I have a few predictions for 2011 with specific regard to online tools and trends. Here are my top five.
1. Scanning will be all the rave in 2011. Scanning items, events, people, vehicles – using mobile devices. Mark my words. It will be big next year.
2. Facebook Places will go the way of Google Wave. Facebook will learn a lot from FB Places.. but will ultimately take that learning and make something else. Bigger? Better? Who knows.. but something other than Facebook Places’ current form and functionality.
3. Klout will go the way of Delicious. Future = uncertain, but not looking bright. In my opinion, Klout had an enviable start: widespread word-of-mouth buzz, and a prestigious real-world exemplification of Klout’s relevance (re: Palms Hotel in Las Vegas), but fast forward a few months and already we’re sensing non-acceptance of Klout’s rating system. Part of the problem may be due to the fact that the majority have low Klout.. which may result in resentment, followed by outright dismissal of Klout’s clout.
4. The number of new blogs will begin to drop off. We’re already starting to see blogging lose it’s popularity. Perhaps the saturation point has finally been achieved.
5. We’ll begin seeing more crowd-sourced websites & services like 99 Designs and Crowd Spring. The reason: simplicity and a lot of choice. Services like these also offer a way to sidestep the personal baggage or politics that sometimes accompany artistic work.
What do you predict?
Feeling a need for a teenager’s guide to social media? In the last few months, several people have approached me about what to do about their teenage son/daughter/nephew/granddaughter online.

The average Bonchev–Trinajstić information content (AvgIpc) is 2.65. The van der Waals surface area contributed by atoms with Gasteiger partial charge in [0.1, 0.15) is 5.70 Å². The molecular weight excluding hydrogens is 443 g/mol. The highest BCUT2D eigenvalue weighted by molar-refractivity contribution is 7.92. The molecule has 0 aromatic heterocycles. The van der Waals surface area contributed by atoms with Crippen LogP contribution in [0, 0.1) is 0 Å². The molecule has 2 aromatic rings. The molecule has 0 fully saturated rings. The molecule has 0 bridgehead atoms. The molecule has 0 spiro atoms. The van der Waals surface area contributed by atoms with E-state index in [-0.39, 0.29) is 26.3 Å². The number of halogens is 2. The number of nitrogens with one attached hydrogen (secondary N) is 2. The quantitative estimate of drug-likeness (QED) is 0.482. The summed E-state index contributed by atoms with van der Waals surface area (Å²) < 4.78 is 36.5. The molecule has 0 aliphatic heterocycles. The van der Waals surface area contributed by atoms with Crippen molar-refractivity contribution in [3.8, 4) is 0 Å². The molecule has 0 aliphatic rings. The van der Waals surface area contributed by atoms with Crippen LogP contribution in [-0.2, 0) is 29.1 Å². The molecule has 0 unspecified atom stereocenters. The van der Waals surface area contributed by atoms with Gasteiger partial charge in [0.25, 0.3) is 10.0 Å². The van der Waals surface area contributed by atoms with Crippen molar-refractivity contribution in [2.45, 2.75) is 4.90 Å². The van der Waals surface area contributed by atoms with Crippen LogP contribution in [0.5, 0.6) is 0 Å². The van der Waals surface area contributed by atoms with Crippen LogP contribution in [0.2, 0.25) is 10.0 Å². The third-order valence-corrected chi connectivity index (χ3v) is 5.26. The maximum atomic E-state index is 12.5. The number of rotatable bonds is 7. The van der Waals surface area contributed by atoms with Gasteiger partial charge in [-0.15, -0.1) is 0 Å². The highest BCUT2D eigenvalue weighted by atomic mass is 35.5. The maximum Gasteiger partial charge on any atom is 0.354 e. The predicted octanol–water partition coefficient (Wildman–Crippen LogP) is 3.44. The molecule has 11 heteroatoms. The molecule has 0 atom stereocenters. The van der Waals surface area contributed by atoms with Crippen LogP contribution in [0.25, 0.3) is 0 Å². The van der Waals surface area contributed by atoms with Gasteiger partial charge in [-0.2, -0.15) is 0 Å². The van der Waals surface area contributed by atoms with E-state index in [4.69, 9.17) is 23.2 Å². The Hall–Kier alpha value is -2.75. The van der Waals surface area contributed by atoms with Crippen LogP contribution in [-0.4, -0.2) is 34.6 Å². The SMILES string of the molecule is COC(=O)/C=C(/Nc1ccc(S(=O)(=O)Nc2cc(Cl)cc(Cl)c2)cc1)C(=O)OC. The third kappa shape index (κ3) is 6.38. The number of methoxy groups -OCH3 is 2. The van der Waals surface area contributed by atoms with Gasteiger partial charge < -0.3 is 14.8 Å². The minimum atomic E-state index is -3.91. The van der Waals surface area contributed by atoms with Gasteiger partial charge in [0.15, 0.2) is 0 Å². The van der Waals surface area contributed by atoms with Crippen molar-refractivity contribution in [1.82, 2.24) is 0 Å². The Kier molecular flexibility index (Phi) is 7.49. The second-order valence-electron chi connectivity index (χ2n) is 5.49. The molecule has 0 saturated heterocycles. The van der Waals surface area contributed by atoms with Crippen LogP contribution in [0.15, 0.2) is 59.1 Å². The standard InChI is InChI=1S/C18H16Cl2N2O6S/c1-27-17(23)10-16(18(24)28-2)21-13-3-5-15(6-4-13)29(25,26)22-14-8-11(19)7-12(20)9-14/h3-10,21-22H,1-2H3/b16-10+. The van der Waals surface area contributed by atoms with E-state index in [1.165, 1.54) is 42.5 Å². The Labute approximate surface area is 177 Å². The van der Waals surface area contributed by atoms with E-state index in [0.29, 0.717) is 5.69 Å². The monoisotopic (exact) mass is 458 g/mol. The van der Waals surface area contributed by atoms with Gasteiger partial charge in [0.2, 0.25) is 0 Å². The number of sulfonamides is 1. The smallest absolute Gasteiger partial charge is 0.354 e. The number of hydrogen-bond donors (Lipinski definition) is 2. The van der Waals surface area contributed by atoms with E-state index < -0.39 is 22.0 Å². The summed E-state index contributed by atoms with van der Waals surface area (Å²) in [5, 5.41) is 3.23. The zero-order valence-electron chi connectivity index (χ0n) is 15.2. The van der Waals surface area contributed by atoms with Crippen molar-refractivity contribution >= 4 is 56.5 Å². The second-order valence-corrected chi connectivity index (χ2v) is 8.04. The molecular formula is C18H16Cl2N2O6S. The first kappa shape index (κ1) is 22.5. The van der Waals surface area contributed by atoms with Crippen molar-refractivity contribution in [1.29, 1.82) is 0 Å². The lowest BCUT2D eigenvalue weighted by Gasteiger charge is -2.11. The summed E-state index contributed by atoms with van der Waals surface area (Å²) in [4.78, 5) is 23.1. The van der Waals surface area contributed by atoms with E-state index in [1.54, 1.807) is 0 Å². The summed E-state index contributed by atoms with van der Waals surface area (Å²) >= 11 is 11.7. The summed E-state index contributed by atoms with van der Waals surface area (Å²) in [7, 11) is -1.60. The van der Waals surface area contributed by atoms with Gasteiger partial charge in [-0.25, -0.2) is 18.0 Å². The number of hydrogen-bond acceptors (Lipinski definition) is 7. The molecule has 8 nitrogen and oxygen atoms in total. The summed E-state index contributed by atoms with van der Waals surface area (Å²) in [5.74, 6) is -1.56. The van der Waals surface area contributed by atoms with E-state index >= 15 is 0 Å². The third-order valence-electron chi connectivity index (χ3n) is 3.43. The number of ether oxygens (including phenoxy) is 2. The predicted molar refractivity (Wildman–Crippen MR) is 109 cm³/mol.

It’s troubling how private, impulsive messages are slapped up to a Facebook Wall without much thought or clue of how such impetuous actions will exist forever more. In fact, Google’s CEO himself suggested there will come a time when many teenagers will be applying for a name change … as this is the only hope they’ll have to escape years of embarrassing content.
A recent study shows 3/4 of kids in grades 7 – 12 have some kind of social media profile online. The study revealed the average teen spends 22 minutes a day – or 11 hours a month – on social networks. That’s part of the nearly 8 hours a day teens dedicate to consuming all kinds of media.
I’ve said it before and I’ll say it again.. I’m so glad I didn’t have access to something like Facebook when I was 13. I was living from one self-absorbed moment to the next.. only ever in a single moment in time. Zero foresight. Perhaps that is the way of the teen.
So when you see a young adult publicly posting compromising content – what do you do?
Get them to stop, right?
But asking them to extract from Facebook, Twitter, FormSpring, etc… is like asking them to cut off an intimate connection with their friends; a now routine and expected form of engagement.
So if you can’t stop them – here are 3 simple changes that might help.
- Encourage the teen to create a private Facebook Group between friends. Facebook Groups have changed recently. Group founders can now tag friends, making them automatic members (speeds up adoption). What Groups can do is take potentially damaging conversations and photos from a public arena (a wall) to a private arena (a Group – which can have a “secret” setting).
- Furthermore, if the teen begins to use Facebook Places – which is Facebook’s location-based “check-in” tool (potentially scary consequences for young people) – this could be set up to only broadcast to the “Group”.
- In terms of other social networks, my suggestion: pseudonyms. This is 100% counter to what we tell our clients, but for a teen, I recommend it wherever it can be done.
What other ideas do people have? How do you suggest folk manage (or more accurately: influence) teenage conduct online?